Besides the Council’s sudden changes in how it works in the age of Covid-19, Singer will be leading the world body from Santo Domingo, his country’s capital. It’s the Dominican Republic’s last year on the Council until probably 2050, the next time it could get a seat as a member of the Latin American and Caribbean regional group in the UN.
So Singer is leaning on a Caribbean style metaphor, going where the wind takes him, he said in a phone interview from his office in Santo Domingo. But he is determined to make sure his presidency leaves a paper trail for his country’s work in April 2020 and for the UN history books, when they document what happened during the coronavirus pandemic.
Singer held a media briefing by videoconference on April 1, offering the journalists who cover the UN a live window into the Council’s work since it began meeting exclusively in closed virtual sessions in mid-March.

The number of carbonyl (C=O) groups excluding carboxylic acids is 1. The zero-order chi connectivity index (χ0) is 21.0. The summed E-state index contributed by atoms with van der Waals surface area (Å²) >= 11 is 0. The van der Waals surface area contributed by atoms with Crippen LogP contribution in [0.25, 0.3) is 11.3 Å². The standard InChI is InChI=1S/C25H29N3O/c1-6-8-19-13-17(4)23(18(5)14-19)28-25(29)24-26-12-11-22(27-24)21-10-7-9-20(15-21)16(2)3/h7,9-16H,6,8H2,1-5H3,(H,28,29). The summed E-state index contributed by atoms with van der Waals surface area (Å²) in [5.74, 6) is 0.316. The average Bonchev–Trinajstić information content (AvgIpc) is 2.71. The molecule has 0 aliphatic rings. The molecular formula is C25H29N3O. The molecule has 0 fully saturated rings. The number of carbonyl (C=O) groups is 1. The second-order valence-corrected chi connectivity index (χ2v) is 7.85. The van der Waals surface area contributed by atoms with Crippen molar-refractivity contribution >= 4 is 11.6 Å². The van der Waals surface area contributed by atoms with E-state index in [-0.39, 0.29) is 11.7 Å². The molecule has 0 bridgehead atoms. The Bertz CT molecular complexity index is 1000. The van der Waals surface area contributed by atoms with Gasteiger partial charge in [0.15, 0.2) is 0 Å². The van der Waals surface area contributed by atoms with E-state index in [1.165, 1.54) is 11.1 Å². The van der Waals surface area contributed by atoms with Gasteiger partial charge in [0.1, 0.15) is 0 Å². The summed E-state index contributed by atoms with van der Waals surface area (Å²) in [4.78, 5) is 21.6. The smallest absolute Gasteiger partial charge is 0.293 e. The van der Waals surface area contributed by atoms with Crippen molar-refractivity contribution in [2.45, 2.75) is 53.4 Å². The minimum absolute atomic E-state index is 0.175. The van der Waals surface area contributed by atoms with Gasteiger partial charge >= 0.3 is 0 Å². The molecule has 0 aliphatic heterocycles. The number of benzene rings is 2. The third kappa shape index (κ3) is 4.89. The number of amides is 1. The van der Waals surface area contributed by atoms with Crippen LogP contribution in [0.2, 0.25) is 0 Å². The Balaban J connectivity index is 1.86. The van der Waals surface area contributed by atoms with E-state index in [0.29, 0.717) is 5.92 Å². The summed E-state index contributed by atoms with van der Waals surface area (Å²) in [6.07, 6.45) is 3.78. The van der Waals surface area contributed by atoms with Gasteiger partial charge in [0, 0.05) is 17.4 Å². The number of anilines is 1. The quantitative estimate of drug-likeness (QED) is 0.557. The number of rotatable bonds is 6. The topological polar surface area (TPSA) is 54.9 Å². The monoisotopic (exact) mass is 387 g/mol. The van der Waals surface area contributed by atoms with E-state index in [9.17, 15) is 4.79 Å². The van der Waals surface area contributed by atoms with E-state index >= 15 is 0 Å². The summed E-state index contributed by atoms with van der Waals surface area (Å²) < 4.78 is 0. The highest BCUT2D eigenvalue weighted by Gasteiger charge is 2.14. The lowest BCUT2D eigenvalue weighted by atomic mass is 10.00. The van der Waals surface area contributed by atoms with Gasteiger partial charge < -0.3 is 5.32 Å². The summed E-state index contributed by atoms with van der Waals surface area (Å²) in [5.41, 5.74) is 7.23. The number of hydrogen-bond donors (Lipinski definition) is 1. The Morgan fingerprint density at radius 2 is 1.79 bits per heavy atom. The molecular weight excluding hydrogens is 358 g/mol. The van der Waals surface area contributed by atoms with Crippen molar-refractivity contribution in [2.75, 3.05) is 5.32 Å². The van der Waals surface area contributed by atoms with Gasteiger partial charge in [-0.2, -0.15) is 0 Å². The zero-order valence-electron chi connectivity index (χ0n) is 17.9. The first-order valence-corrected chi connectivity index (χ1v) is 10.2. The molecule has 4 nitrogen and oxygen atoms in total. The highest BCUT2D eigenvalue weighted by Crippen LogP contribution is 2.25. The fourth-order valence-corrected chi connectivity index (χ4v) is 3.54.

Each month, PassBlue profiles UN ambassadors as they assume the Council presidency. To hear an original audio interview with Singer and more details on the Dominican Republic’s goals for April, download PassBlue’s latest episode of UN-Scripted. (Excerpts of the podcast are also below.)
Dominican Republic’s Special Envoy: José Singer Weisinger, 68
Envoy to UN Since: January 2019 (the permanent representative is Francisco A. Cortorreal)
Languages: English, Spanish
Education: Adelphi University (Garden City, N.Y.), bachelor’s degree in business
His story, briefly: The month of April is José Singer Weisinger’s second and final month on the Council as president — and his term as special envoy will likely end at the same time. Singer, a businessman, was sent to New York City to help with the presidency. He pays for all his expenses in New York City and says it’s a gift to his country.